Central Station takes place in a future where humanity has colonized the moon, Mars, and beyond. Exodus ships have set out on generations-long voyages to other star systems. We have met biological aliens of a sort on Mars, but we have also created electronic ones. Robots of a traditional kind and Robotniks—beings created from the remains of dead soldiers—are now considered early missteps in the process, though both still haunt Tel Aviv’s streets. Free artificial intelligences of great power called Others now exist in untold numbers, some interacting with humans, some totally involved in higher concerns. Human beings are mostly conceived artificially, each egg and sperm combined in an incubator with something called a node. From conception these nodes allow people to join in the Conversation, a telepathic, Solar System–spanning Internet-in-the-head, which each individual gradually gains control of but can never entirely escape. When people meet, the electronic side of their interaction is as important as the physical side, and meeting the rare person without a node can be baffling.
And yet, despite the expansive civilization Tidhar has created, all of his characters live in or have recently traveled to the shabby, ancient Tel Aviv neighborhood that exists in the shadow of Central Station. The book tells the intertwining stories of Boris Aharon Chang, a third-generation Israeli who left Earth, became a doctor, bonded with a semisentient Martian aug and who has now returned to the neighborhood seeking the woman he abandoned decades earlier; Miriam Jones, the hard-as-nails owner of a local bar, who is a follower of the sect of St. Cohen of the Others; Kranki Jones, Miriam’s adopted son, who seems to be able to work miracles; Achimwene Haile Selassie Jones, Miriam’s brother, who lacks a node and has devoted his life to preserving and reading ancient paperback novels; R. Brother Patch-It, an ordained minister of the Way of the Robot and, oddly, the local Jewish community’s moyl; Isobel Chow, who makes her living as the captain of a warship fighting in a virtual universe; Motl, a decrepit robotnik who has little if any memory of his previous life but dares to do what his kind aren’t supposed to do, fall in love; Carmel, who was infected by the Nosferatu Code and now lives as an unwilling data vampire; Eliezer, described by Tidhar as both “a god artist” and a “dubious character” who “likes to meddle”; and many others.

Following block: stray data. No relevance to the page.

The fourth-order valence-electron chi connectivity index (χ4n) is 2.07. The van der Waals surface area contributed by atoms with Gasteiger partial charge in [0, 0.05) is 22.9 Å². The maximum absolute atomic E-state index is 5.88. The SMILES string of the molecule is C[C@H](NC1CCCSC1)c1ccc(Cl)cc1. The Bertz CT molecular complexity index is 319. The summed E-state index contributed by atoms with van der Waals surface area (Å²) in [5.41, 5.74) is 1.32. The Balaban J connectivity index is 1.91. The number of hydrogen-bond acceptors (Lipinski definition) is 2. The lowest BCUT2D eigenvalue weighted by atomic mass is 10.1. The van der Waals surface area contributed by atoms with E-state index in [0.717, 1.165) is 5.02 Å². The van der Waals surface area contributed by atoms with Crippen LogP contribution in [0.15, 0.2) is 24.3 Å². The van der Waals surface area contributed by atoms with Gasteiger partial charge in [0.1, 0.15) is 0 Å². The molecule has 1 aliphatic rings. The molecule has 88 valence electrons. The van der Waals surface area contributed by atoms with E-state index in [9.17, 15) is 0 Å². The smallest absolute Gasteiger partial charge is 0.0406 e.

What almost all of these characters have in common, as I suggested earlier, is regret. They’ve made bad decisions or in some cases necessary but painful decisions which have left them with significant baggage. They go about their daily lives and make do. None is a hero (except, perhaps, Isobel in the context of her gaming universe), and none is a villain (though Carmel has been compelled to do awful things). They want to do what’s right but are often unsure of what that is. Most of them have the ability to love if only they can find both the nerve to do so and someone worthy of their affections. Together, the people who live beneath Central Station form as memorable a cast of characters as you will find in recent science fiction. Some folks might find Isobel Chow’s Guilds of Ashkelon universe more exciting, but mature readers who are willing to sit down in Miriam Jones’s bar, have a drink, and watch the passing Tel Aviv scene will be amply rewarded.
Michael Levy lives in Menomonie, Wisconsin. His new book, Children’s Fantasy Literature: An Introduction, coauthored with Farah Mendlesohn, is just out from Cambridge University Press.